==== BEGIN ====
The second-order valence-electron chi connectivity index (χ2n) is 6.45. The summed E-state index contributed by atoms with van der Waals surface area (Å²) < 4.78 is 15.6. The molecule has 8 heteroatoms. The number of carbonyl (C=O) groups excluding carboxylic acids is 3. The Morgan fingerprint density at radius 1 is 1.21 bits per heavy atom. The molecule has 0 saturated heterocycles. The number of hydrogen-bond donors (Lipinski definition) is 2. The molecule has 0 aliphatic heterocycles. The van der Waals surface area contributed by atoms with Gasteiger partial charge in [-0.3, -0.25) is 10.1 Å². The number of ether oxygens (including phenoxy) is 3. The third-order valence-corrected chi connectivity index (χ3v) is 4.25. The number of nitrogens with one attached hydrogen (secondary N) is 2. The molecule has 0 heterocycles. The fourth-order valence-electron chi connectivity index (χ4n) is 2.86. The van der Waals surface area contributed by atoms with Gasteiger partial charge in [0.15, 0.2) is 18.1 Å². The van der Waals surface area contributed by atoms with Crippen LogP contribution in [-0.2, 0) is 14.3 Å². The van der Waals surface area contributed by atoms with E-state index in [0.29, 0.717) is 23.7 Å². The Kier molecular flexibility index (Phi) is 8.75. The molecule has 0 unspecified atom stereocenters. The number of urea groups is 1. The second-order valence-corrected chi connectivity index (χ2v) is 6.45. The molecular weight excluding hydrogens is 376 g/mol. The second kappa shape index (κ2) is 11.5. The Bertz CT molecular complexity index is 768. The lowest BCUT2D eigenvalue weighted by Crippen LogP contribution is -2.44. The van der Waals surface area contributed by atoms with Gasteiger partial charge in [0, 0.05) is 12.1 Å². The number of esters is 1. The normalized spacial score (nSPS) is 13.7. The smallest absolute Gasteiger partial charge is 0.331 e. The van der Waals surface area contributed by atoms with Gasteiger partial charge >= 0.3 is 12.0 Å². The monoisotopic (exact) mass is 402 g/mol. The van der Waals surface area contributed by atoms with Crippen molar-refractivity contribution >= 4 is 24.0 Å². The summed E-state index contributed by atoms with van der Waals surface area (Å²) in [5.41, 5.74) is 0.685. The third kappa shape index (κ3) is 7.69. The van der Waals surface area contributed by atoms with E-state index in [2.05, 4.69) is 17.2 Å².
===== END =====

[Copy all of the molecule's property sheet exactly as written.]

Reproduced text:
The second-order valence-electron chi connectivity index (χ2n) is 6.45. The summed E-state index contributed by atoms with van der Waals surface area (Å²) < 4.78 is 15.6. The molecule has 8 heteroatoms. The number of carbonyl (C=O) groups excluding carboxylic acids is 3. The Morgan fingerprint density at radius 1 is 1.21 bits per heavy atom. The molecule has 0 saturated heterocycles. The number of hydrogen-bond donors (Lipinski definition) is 2. The molecule has 0 aliphatic heterocycles. The van der Waals surface area contributed by atoms with Gasteiger partial charge in [-0.3, -0.25) is 10.1 Å². The number of ether oxygens (including phenoxy) is 3. The third-order valence-corrected chi connectivity index (χ3v) is 4.25. The number of nitrogens with one attached hydrogen (secondary N) is 2. The molecule has 0 heterocycles. The fourth-order valence-electron chi connectivity index (χ4n) is 2.86. The van der Waals surface area contributed by atoms with Gasteiger partial charge in [0.15, 0.2) is 18.1 Å². The van der Waals surface area contributed by atoms with Crippen LogP contribution in [-0.2, 0) is 14.3 Å². The van der Waals surface area contributed by atoms with E-state index in [0.29, 0.717) is 23.7 Å². The Kier molecular flexibility index (Phi) is 8.75. The molecule has 0 unspecified atom stereocenters. The number of urea groups is 1. The second-order valence-corrected chi connectivity index (χ2v) is 6.45. The molecular weight excluding hydrogens is 376 g/mol. The second kappa shape index (κ2) is 11.5. The Bertz CT molecular complexity index is 768. The lowest BCUT2D eigenvalue weighted by Crippen LogP contribution is -2.44. The van der Waals surface area contributed by atoms with Gasteiger partial charge in [0, 0.05) is 12.1 Å². The number of esters is 1. The normalized spacial score (nSPS) is 13.7. The smallest absolute Gasteiger partial charge is 0.331 e. The van der Waals surface area contributed by atoms with Gasteiger partial charge >= 0.3 is 12.0 Å². The monoisotopic (exact) mass is 402 g/mol. The van der Waals surface area contributed by atoms with Crippen molar-refractivity contribution >= 4 is 24.0 Å². The summed E-state index contributed by atoms with van der Waals surface area (Å²) in [5.41, 5.74) is 0.685. The third kappa shape index (κ3) is 7.69. The van der Waals surface area contributed by atoms with E-state index in [2.05, 4.69) is 17.2 Å².